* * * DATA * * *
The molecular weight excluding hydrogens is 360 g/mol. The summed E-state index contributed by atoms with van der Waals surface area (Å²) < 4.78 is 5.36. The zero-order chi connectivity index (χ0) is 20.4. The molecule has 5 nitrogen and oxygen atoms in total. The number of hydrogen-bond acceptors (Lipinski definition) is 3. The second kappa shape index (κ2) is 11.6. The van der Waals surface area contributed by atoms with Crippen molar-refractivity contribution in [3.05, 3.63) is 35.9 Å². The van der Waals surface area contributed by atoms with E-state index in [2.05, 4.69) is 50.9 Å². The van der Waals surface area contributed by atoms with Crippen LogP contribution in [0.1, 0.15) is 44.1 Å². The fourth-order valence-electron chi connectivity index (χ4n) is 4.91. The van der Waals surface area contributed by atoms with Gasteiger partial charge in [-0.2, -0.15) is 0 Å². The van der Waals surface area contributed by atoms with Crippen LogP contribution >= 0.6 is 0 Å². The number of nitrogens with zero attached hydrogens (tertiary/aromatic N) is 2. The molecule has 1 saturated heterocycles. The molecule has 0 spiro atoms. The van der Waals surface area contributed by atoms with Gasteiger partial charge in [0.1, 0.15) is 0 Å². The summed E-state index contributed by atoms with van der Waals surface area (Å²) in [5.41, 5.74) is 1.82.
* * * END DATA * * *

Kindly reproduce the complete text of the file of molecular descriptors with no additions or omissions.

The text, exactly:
The molecular weight excluding hydrogens is 360 g/mol. The summed E-state index contributed by atoms with van der Waals surface area (Å²) < 4.78 is 5.36. The zero-order chi connectivity index (χ0) is 20.4. The molecule has 5 nitrogen and oxygen atoms in total. The number of hydrogen-bond acceptors (Lipinski definition) is 3. The second kappa shape index (κ2) is 11.6. The van der Waals surface area contributed by atoms with Crippen molar-refractivity contribution in [3.05, 3.63) is 35.9 Å². The van der Waals surface area contributed by atoms with E-state index in [2.05, 4.69) is 50.9 Å². The van der Waals surface area contributed by atoms with Crippen LogP contribution in [0.1, 0.15) is 44.1 Å². The fourth-order valence-electron chi connectivity index (χ4n) is 4.91. The van der Waals surface area contributed by atoms with Gasteiger partial charge in [-0.2, -0.15) is 0 Å². The van der Waals surface area contributed by atoms with Crippen LogP contribution >= 0.6 is 0 Å². The number of nitrogens with zero attached hydrogens (tertiary/aromatic N) is 2. The molecule has 1 saturated heterocycles. The molecule has 0 spiro atoms. The van der Waals surface area contributed by atoms with Gasteiger partial charge in [0.1, 0.15) is 0 Å². The summed E-state index contributed by atoms with van der Waals surface area (Å²) in [5.41, 5.74) is 1.82.